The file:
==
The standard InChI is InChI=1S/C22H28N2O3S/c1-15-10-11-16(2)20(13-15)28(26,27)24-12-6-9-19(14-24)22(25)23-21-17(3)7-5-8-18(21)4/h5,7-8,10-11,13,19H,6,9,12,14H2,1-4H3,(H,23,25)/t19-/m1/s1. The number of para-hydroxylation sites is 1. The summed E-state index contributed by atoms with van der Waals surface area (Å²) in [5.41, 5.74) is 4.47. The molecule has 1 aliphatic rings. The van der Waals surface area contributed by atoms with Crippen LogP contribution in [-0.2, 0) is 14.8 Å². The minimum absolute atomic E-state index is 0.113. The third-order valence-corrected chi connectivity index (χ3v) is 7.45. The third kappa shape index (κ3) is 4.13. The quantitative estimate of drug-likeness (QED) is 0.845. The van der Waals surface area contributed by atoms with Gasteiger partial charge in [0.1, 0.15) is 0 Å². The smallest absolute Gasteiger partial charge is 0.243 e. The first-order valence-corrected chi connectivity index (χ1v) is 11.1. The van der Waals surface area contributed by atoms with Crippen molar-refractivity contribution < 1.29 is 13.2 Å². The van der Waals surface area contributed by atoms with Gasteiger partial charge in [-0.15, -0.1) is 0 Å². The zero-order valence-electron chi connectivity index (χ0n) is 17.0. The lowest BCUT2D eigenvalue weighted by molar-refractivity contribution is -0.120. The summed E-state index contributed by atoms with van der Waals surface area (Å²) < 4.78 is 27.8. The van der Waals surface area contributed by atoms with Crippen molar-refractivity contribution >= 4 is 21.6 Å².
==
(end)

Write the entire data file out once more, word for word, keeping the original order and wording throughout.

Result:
The standard InChI is InChI=1S/C22H28N2O3S/c1-15-10-11-16(2)20(13-15)28(26,27)24-12-6-9-19(14-24)22(25)23-21-17(3)7-5-8-18(21)4/h5,7-8,10-11,13,19H,6,9,12,14H2,1-4H3,(H,23,25)/t19-/m1/s1. The number of para-hydroxylation sites is 1. The summed E-state index contributed by atoms with van der Waals surface area (Å²) in [5.41, 5.74) is 4.47. The molecule has 1 aliphatic rings. The van der Waals surface area contributed by atoms with Crippen LogP contribution in [-0.2, 0) is 14.8 Å². The minimum absolute atomic E-state index is 0.113. The third-order valence-corrected chi connectivity index (χ3v) is 7.45. The third kappa shape index (κ3) is 4.13. The quantitative estimate of drug-likeness (QED) is 0.845. The van der Waals surface area contributed by atoms with Gasteiger partial charge in [0.1, 0.15) is 0 Å². The smallest absolute Gasteiger partial charge is 0.243 e. The first-order valence-corrected chi connectivity index (χ1v) is 11.1. The van der Waals surface area contributed by atoms with Crippen molar-refractivity contribution < 1.29 is 13.2 Å². The van der Waals surface area contributed by atoms with Gasteiger partial charge in [-0.15, -0.1) is 0 Å². The zero-order valence-electron chi connectivity index (χ0n) is 17.0. The lowest BCUT2D eigenvalue weighted by molar-refractivity contribution is -0.120. The summed E-state index contributed by atoms with van der Waals surface area (Å²) < 4.78 is 27.8. The van der Waals surface area contributed by atoms with Crippen molar-refractivity contribution >= 4 is 21.6 Å².